Linen was a major part of a woman's dowry and was considered a status symbol, a visible sign of the family’s prosperity.
One of the most important duties of the lady of the house was to take care of the linen and ensure that it was properly stored. The linen cabinet and linen press therefore occupied a prominent place in the interior of any home. The linen was generally washed and bleached outside. After it had dried, it was starched and ironed on an ironing table covered with a soft woollen cloth. Finally, the carefully folded linen was fed into a heavy linen press and formed into a pattern.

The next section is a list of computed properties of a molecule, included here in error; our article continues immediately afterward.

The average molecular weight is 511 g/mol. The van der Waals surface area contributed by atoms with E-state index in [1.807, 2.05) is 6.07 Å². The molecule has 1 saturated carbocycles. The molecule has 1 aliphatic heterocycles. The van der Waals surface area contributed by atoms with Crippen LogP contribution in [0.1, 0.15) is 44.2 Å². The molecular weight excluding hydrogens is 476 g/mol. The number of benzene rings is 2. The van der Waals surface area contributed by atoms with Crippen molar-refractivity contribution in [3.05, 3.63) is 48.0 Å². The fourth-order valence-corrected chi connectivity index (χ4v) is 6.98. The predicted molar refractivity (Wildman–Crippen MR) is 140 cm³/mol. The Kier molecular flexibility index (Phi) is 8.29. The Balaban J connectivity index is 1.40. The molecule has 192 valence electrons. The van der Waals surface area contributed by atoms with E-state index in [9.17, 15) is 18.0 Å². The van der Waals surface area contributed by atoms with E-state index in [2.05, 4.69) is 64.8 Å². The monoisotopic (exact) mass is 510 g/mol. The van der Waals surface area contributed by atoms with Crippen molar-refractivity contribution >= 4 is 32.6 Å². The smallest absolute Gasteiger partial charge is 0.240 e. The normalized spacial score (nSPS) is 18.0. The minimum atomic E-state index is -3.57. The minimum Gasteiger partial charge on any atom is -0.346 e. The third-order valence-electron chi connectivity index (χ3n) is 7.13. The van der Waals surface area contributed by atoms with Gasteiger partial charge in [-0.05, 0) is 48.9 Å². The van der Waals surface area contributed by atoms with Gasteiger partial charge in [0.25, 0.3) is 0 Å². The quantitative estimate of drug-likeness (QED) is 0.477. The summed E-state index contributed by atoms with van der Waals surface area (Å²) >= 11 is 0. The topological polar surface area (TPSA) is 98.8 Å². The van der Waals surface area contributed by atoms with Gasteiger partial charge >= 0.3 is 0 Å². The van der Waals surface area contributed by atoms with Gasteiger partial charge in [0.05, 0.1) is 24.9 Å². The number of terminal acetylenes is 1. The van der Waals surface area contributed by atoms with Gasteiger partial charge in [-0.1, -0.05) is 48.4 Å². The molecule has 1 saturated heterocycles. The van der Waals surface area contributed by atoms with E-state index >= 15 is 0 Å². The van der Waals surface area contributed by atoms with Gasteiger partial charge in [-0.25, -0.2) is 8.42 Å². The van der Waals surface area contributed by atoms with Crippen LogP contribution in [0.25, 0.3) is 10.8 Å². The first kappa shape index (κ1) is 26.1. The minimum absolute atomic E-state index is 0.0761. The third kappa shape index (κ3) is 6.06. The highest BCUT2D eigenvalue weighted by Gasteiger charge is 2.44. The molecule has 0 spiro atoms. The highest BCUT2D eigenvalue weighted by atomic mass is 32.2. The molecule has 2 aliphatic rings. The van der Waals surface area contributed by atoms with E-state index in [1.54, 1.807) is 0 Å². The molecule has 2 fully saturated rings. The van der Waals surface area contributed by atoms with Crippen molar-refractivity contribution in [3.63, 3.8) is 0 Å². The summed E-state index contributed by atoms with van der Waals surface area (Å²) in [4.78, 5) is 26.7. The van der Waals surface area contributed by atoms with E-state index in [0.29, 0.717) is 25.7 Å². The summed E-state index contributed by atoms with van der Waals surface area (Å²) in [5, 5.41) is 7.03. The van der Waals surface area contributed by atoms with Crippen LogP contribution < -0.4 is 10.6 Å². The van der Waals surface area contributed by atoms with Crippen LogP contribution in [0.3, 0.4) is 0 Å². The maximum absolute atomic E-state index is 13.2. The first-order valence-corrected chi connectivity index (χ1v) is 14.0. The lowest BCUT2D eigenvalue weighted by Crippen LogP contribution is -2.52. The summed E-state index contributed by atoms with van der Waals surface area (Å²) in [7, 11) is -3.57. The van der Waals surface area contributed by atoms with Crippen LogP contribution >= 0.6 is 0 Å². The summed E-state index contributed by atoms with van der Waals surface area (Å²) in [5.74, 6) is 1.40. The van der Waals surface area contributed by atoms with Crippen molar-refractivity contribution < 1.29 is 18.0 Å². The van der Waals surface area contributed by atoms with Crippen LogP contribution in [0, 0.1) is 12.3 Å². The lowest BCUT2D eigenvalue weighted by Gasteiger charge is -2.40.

Antwerp, seventeenth century